On October 31, 2022, the U.S. Supreme Court heard two affirmative action cases, brought against Harvard and the University of North Carolina, by Students for Fair Admissions. These cases stand to erase the decades-long precedent to allow race as one factor (among many) in college admissions. And now we must wait until June to hear the Supreme Court’s final ruling.
Just last month, I was joined by Natasha Warikoo, President of Sociology at Tufts; Stephanie Gold, Partner of Hogan Lovell’s Education Practice; Wene Lado, Senior College Success Manager of College Greenlight at EAB; and Zachary Maslia, Manager of Strategy and Ventures at EAB for a broad-ranging conversation on the implications this ruling could have on corporations and their employee population.
Affirmative Action has been part of a broader mission of colleges and universities contributing to a better society. As Natasha Warikoo explained during our webinar, we need racial diversity on campus. Why? Because bringing together diverse, young minds is a necessity to offer different perspectives and ideas, which produces more innovation and better outcomes and adds to the richness of society. We need to bring attention to racial disparities early, so that we can identify the gaps and opportunities that exist and work to mitigate them. In my opinion, this work must start before college, because if racial inequities are felt at the collegiate level, that feeling can transfer to the workplace.
If Affirmative Action is reversed, this will impact the admissions rates for underrepresented populations, which will in turn reduce the pipelines and pools for diverse talent. These pools will become smaller and smaller and organizations will not be able to rely on the same recruitment tactics: hiring from the same universities and schools, using algorithms to filter applications, or looking for the same experiences and backgrounds for vacant positions. What precedent can employers set so that they can expand opportunities for historically excluded talent? Here are three ideas corporations should consider.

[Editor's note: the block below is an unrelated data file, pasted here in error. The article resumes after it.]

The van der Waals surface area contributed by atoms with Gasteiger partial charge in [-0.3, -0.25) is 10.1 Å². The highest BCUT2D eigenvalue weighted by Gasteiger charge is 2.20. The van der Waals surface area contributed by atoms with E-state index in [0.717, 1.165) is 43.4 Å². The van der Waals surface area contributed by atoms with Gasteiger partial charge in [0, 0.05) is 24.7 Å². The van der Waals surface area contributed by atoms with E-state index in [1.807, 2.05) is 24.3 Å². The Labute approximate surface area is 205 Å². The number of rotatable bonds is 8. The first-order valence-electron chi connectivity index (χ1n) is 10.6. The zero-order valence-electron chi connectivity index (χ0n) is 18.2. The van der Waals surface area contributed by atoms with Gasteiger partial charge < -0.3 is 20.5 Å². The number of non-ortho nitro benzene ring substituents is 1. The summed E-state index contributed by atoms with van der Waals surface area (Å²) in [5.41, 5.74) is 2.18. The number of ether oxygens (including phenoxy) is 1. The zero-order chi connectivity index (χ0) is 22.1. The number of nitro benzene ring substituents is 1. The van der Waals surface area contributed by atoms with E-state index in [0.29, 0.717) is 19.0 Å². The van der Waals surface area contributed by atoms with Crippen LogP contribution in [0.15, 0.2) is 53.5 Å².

HR and recruiting teams can be stretched thin, and it’s natural for them to resort to using filters such as degree or GPA to engage with talent. But according to TearThePaperCeiling.org, 70 million+ people in America don’t have a bachelor’s degree (that’s 50 percent of workers!), and 70 percent of new jobs insist on applicants having a degree. We’ve heard of the “glass ceiling” and the “bamboo ceiling.” The “paper ceiling” refers to the invisible barrier that exists for workers without a bachelor’s degree.
Workers without a bachelor’s degree are automatically limited given the fact they have no alumni network to rely on, algorithms will leave them out of searches, and they might not make it past the initial HR screening due to lack of a degree. A potential applicant without a degree could face a number of misconceptions.
According to my EAB colleague Zach Maslia: “We’ve seen that sometimes, when we use blunt force instruments like GPA to filter candidates into pipelines, it can be a really poor instrument for predicting future success. Particularly for historically excluded students. It’s well documented that first-generation students, low-income students, and other students from historically underrepresented areas have other responsibilities when they’re on college campuses (balancing working while in school or taking care of family members) and oftentimes might not have as much time to be reflected in their GPA. And so, when we use certain indicators like that to sift through and filter talent, oftentimes we’re actually biasing our process at the very beginning.”
According to the 2021 Census Bureau, a majority of Black and Latine adults (ages 25+) do not have a bachelor’s degree (or higher). What experiences, skill sets, and perspectives are corporations missing out on? If corporations want to keep a robust pipeline of diverse talent, they need to alter the language of their job postings and experience requirements, while matching the skill sets and values to those who might have nontraditional experience.